Healing art

THE immense inspirational effect the first phase of the Tivoli Gardens mural project has been having on the residents of that West Kingston community has fired up eagerness in the organisers who are gearing up to kick-start phase two.

Tivoli Gardens’ social organiser, Oniel Coke, who is spearheading the project, said the team of volunteer artists managed to bring a section of the community called Bumps Park to life in such a way that many people could not have imagined after the 2010 security operation in the community left several residents traumatised.

In 2010 Tivoli suffered a great tragedy when the security forces invaded the community in search of former strongman and convicted drug lord, Christopher “Dudus” Coke. Over 70 civilians lost their lives during the invasion as police and soldiers traded bullets with gunmen. There were also many claims of extrajudicial killings.

The art project, conceptualised 12 years after the calamity, is aimed at bringing healing to the residents.

“Based on our observation, what we hoped to achieve, we achieved it in a way that we didn’t even imagine. We see how the children react to it, and the way they react to it is not different from how the adults react to it. We get a chance now to see the young and the old experiencing the same kind of therapy — and it is a joy,” Coke told the Jamaica Observer.

The joy oozing from the residents has given Coke inspiration to keep pressing ahead until it spreads community-wide.

“When we see the impact and how people on a whole respond to it, you can just imagine what will happen when we touch the other areas. Other people want it in their zone and in their own space. We want to ensure that no matter what point you enter Tivoli from, you can always have this therapeutic experience.

“We have measured up 25,000 square feet of space. For phase two we need paint, scaffolding, food and transportation for the artists. We need primers and brushes. This time around we would want to secure some kind of stipend for our lead artists because we have people who come from as far as Guy’s Hill,” Coke said as he appealed for support from corporate Jamaica and other potential donors.

He added that at some point there will be an aspect of the project that will rid the high-rise buildings in the community of bullet holes resulting from heavy gunfire during the 2010 joint security operation in the community. He pointed out that each time the people try to move past the experience in 2010, the bullet holes drag their minds back to those dreadful days.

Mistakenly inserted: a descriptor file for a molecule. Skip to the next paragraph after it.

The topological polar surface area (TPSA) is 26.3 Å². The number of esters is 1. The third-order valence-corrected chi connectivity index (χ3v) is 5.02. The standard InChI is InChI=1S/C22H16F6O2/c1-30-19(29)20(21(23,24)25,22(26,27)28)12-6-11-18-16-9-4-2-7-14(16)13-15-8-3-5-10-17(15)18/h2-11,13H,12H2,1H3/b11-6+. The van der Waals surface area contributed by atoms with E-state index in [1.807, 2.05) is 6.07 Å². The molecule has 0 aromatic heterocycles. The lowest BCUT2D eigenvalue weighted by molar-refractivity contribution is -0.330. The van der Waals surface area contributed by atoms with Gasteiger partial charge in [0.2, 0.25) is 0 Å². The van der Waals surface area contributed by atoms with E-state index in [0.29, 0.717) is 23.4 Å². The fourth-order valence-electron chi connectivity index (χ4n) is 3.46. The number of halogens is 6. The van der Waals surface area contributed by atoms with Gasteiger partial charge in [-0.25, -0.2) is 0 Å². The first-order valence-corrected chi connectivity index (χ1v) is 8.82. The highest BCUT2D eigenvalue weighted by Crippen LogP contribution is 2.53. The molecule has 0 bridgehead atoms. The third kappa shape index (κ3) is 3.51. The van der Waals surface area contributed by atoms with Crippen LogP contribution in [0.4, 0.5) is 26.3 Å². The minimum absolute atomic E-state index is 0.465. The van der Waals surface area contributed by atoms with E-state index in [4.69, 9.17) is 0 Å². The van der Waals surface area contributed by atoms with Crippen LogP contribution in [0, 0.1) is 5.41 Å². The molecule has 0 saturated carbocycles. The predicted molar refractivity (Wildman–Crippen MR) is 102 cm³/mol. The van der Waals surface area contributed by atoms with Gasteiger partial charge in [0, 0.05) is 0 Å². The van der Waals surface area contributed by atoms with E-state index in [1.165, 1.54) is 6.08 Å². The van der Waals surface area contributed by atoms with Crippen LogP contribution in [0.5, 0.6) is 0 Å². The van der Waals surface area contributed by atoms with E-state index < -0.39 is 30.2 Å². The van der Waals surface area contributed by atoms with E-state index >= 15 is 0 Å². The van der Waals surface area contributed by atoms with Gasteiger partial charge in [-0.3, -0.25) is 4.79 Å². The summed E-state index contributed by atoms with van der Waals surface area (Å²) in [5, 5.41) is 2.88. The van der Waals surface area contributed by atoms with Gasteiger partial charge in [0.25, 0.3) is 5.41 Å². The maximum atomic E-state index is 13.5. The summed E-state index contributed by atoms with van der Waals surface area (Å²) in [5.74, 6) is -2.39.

“Once you can bring that form of inspiration to people’s doorsteps, I think people just can’t do anything but just be inspired. We have one of the best communities, a fully fledged community with proper structure. I think the bullet holes create a continuous trauma; we would love to be able to address the bullet holes. Somebody suggested that maybe we should draw flowers around them, just to change how they appear, and that might be cheaper than trying to fix the area.”

Coke expressed gratitude to all the people and entities that helped them complete the first phase, including Berger Paints, Ribbiz Ocean Lounge, Wisynco, Swatch International, Art Evolution and all the artists.

Lead artist, Marlon “Life Child” Spencer of Art Evolution, encouraged people to support the second phase of the project in whatever way they can.

“Tivoli needs healing so we are trying to push that healing aspect. We are looking to see if we can get in some international artists for phase two; some of them have reached out to me. Right now we are just seeing how best we can put everything together. If your mind is shattered and you are looking for a way out, you can find that through art.”

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